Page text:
The unemployment rate has been slowly floating downward since 2010. But a number released by the analytics firm Challenger, Gray & Christmas showed that the number of job cuts for December fell by a whopping 32 percent, the lowest rate in 13 years. These figures account for the number ofreal estate investing planned layoffs employers announce, so the actual account will vary, but statistically it’s a rather startling report considering associated data about the economy recently released.

The story reported today on the CNBC website (1) that employers announced 30,623 layoffs for December. And job creation has gradually recovered as well, with new nonfarm payroll numbers above 200,000 for the previous two months in a row. Not earth-shattering, but welcome nonetheless. Additionally, ADP reported today that companies added about 238,000 new employees for December, again signaling a sustained expansion. It’s a gradual economic improvement and one that doesn’t portend inflation, one of the two key elements the Fed is watching along with the unemployment rate.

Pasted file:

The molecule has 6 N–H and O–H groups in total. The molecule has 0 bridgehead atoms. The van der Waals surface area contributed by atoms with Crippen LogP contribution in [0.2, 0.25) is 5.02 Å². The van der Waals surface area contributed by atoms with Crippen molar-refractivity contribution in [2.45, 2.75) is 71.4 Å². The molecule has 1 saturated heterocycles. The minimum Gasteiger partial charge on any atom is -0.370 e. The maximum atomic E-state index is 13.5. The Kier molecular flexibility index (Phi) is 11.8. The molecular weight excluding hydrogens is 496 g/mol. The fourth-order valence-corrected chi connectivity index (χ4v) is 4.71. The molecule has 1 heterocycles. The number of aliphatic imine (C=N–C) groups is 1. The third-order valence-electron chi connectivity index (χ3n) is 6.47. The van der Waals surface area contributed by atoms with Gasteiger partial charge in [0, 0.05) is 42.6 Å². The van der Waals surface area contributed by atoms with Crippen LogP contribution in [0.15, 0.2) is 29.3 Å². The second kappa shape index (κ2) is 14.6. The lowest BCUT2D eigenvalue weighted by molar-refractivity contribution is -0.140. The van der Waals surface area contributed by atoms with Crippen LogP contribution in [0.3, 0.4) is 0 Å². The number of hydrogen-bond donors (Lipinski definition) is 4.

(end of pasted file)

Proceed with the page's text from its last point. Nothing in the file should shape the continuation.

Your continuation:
Some are even calling for an early end to the Fed’s tapering of the current $75 billion monthly stimulus as it may no longer be needed and the Fed has enough assets as it is, they say. A stronger recovery will in fact mean higher rates but what’s interesting beyond that is how the stock markets have reacted to the possibility of higher rates. Recent opinions by some think that higher rates will slow down the recovery. Yet when the October and November payroll numbers were announced, the stock market reacted in the traditional manner—good news is good for stocks. Over recent years, good news meant an end to the Fed QE program, slowing down the economy.

If that is indeed the case, where good news is good for the Dow, it’s possible that our economy will be closer to a solid recovery and we’re back to a more conventional enviornmnet.

  1. http://www.cnbc.com/id/101322806